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THE SERPENT IN EGYPT AND IN THE BIBLE: EVIL, POWER, AND HEALING

By Marcia Montenegro (page 2 of 5)

The Serpent's Many Roles

The role of the serpent was prominent in Egyptian culture. The serpent symbolized the beginning and end of time, and symbolized fertility. In ancient Egypt, as in many cultures, the ouroborus, a snake swallowing its tail, was a symbol of rejuvenation and eternity, an endless cycle of beginnings and endings.23 The serpent represented both good and bad: life energy, resurrection, wisdom, power, cunning, death, darkness, evil, and corruption.24

Perhaps the most potent symbol in Egypt was the uraeus, worn by the Pharaoh as a golden emblem on the forehead as a sort of crown; it was the symbol of supreme rulers, and a symbol of Pharaoh's power.25 Depicted on the uraeus was a cobra, a fiery snake that spit fire at Pharaoh's enemies.26 Serpents at the side of the uraeus represent the goddesses who drove out the enemies of Ra, the sun god.27 The uraeus was also thought to possess magical powers since Egyptians believed it to be the magical eye of the god Horus.28 Also shown wearing the uraeus was the powerful goddess Isis, consort of the god Osiris.29

Most demons in Egyptian lore were "fanciful creations," but the greatest demon was the serpent Apophis, enemy of Osiris, Isis, and Horus, whose attacks on the sun god Ra were repelled by serpent spells and weapons cast by the four sons of Horus.30 Water snakes were associated with chaos: the four members of the primeval gods were sometimes shown as serpents.31 Serpents play a role in The Egyptian Book of the Dead: as the Sun journeys through the sky, it becomes a serpent in order to battle other serpents along the way.32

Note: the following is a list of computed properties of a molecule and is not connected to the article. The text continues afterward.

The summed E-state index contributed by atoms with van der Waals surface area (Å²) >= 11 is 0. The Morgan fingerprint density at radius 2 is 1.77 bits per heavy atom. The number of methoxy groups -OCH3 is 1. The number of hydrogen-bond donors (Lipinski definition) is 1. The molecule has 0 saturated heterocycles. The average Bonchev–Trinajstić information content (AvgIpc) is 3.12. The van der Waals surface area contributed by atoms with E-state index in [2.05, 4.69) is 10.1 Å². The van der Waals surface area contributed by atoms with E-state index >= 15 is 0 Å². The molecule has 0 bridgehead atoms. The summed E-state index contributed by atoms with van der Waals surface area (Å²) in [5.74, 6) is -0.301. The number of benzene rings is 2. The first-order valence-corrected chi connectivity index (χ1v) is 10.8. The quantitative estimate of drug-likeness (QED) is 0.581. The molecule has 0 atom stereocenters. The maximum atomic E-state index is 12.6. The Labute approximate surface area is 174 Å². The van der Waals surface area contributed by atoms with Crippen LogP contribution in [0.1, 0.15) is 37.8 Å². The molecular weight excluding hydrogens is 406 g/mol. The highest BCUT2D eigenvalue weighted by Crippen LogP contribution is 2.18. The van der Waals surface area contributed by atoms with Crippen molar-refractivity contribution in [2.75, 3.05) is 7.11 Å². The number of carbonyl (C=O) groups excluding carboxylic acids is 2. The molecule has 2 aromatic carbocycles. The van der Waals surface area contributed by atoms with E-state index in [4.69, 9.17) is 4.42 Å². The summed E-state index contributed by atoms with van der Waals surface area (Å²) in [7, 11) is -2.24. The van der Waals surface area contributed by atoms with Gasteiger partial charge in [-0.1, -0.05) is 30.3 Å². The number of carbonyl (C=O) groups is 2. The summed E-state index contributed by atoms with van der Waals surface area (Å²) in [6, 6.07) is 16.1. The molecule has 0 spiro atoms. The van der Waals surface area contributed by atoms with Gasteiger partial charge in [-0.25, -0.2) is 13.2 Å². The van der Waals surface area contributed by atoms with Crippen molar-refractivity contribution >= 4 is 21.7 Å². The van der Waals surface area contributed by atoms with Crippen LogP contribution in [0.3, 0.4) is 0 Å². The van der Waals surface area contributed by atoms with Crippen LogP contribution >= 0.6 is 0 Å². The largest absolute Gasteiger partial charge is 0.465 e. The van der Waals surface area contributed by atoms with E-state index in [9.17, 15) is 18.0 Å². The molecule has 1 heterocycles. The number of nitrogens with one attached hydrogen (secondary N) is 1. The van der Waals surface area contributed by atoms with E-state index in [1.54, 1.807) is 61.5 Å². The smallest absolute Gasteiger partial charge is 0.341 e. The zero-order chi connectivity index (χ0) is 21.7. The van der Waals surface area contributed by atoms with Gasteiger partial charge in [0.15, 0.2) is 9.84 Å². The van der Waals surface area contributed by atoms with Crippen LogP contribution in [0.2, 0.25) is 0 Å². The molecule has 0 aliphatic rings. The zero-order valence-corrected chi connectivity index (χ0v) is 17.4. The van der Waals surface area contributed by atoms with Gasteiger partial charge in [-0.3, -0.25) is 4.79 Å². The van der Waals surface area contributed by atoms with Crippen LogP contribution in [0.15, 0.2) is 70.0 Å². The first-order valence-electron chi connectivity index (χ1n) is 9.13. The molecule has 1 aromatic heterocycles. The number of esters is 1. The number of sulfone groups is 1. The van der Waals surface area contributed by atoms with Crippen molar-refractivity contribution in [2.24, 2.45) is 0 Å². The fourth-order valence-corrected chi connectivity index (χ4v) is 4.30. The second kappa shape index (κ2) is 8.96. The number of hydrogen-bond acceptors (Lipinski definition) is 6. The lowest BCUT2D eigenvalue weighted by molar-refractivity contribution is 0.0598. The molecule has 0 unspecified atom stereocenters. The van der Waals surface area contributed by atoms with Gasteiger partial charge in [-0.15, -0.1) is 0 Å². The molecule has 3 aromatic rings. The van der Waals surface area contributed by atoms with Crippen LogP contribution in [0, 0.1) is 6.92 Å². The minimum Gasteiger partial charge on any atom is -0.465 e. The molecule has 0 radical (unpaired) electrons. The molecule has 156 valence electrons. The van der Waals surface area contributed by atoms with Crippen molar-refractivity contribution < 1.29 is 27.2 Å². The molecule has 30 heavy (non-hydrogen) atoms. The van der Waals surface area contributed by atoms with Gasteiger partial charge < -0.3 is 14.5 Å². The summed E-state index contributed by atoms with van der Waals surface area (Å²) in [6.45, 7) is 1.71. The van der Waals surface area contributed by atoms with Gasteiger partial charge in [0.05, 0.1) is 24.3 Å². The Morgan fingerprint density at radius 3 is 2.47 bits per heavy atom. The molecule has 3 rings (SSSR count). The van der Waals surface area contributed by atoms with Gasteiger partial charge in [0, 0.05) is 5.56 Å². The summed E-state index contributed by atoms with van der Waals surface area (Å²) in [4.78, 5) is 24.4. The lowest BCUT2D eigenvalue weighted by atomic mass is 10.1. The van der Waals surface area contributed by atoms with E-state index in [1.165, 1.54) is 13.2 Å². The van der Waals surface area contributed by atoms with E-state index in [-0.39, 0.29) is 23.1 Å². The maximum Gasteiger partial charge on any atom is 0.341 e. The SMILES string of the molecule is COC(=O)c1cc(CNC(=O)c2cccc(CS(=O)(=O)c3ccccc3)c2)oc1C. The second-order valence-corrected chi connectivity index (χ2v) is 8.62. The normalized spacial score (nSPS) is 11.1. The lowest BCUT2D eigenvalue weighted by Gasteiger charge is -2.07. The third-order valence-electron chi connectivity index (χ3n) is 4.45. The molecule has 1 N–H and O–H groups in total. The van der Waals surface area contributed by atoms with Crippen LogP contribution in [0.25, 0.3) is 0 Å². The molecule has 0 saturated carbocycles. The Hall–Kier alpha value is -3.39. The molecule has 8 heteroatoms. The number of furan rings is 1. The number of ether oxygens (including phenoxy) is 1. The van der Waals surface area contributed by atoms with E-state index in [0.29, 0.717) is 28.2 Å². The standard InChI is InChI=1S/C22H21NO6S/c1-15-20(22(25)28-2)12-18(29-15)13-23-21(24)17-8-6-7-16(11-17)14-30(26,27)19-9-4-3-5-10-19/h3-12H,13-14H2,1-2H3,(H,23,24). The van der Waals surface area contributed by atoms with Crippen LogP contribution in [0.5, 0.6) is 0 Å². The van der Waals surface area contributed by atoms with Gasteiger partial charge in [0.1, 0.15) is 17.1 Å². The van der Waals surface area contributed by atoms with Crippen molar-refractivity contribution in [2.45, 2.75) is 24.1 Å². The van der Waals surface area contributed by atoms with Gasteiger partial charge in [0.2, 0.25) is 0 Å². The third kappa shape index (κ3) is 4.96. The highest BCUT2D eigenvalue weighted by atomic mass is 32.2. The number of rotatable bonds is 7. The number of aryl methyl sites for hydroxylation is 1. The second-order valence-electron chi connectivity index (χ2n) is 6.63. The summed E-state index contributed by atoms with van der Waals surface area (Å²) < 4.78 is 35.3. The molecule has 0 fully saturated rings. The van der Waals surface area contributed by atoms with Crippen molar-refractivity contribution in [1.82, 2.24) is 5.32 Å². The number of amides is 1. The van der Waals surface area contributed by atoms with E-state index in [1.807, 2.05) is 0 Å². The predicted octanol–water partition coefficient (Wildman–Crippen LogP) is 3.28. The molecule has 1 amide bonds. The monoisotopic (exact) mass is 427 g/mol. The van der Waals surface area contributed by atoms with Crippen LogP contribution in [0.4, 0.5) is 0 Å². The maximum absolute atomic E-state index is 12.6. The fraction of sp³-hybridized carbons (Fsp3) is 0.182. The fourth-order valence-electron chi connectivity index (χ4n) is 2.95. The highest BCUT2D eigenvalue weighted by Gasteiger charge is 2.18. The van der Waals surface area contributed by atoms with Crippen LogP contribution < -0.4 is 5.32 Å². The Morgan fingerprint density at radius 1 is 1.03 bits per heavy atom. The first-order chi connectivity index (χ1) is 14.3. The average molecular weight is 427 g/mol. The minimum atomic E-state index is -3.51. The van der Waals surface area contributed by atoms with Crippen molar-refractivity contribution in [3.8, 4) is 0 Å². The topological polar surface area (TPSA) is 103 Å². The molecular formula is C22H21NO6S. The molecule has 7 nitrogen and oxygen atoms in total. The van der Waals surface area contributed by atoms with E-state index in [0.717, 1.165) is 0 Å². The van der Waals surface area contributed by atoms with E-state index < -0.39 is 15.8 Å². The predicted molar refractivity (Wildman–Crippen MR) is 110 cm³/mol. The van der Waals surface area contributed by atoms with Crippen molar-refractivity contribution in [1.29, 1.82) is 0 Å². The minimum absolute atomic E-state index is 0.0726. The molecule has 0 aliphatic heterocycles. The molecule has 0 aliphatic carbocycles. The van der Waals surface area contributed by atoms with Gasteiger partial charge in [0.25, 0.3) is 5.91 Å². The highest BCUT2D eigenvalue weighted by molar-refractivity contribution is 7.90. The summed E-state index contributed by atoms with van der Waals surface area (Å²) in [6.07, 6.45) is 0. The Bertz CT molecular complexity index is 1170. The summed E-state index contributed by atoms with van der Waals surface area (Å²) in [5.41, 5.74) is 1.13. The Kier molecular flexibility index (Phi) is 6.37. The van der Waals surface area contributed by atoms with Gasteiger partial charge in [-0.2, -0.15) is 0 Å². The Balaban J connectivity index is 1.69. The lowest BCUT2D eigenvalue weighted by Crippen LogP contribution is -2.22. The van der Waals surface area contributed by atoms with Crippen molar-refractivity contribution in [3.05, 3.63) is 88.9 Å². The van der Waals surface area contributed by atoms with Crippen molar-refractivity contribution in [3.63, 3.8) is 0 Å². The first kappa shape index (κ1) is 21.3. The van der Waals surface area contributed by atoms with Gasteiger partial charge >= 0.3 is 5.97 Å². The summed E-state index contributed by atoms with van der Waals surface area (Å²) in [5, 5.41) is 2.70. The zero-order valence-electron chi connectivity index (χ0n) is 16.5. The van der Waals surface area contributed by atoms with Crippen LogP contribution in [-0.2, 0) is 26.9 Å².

From early life to after death, the gods pervaded Egyptian life. Egyptians feared and revered snakes, seeing some as protectors and others as enemies;33 therefore, some gods were given serpent attributes to show their power and to give protection against enemies. The serpent's shedding of its skin caused it to be associated with gods of time, such as Nehebkaw.34 Nehebkaw, also known as Nehebu-Kau, was a minor snake god from about 1500 B.C., the son of Geb, god of the earth. He ate seven cobras, and so offers protection against snakebites. Nehebu-Kau is also one of the guardians of the Egyptian kings in the afterlife.35

Perhaps the most important and feared god was the sun god Ra (or Re),36 who was portrayed as a man with the head of a hawk or falcon, crowned with a solar disk surrounded by the sacred asp, the serpentine form of cobra goddess Wadjet.37 Ra, the creator god and sun god, was worshiped circa 3000 B.C. until 400 A.D., but in an earlier form was known as Amun, a god revered at Thebes as a snake deity, representing immortality and "endless renewal."38 Ra was sometimes depicted as an underworld god, "Ra in Osiris," riding his boat in human form with a ram's head, and accompanied by snake goddess Wadjet.39 Wadjet, also known as Edjo or Ejo, was the goddess of Lower Egypt, and was usually depicted as an asp, a name for the Egyptian cobra (Naja haje).40 Wadjet created the papyrus swamps of the delta and was the wet nurse of the god Horus. Her serpent symbol coiling around Ra's sun disc symbolized Ra's power of destruction and ability to deliver quick vengeance against enemies.41 Wadjet was often depicted as a snake that spewed out flaming poison.42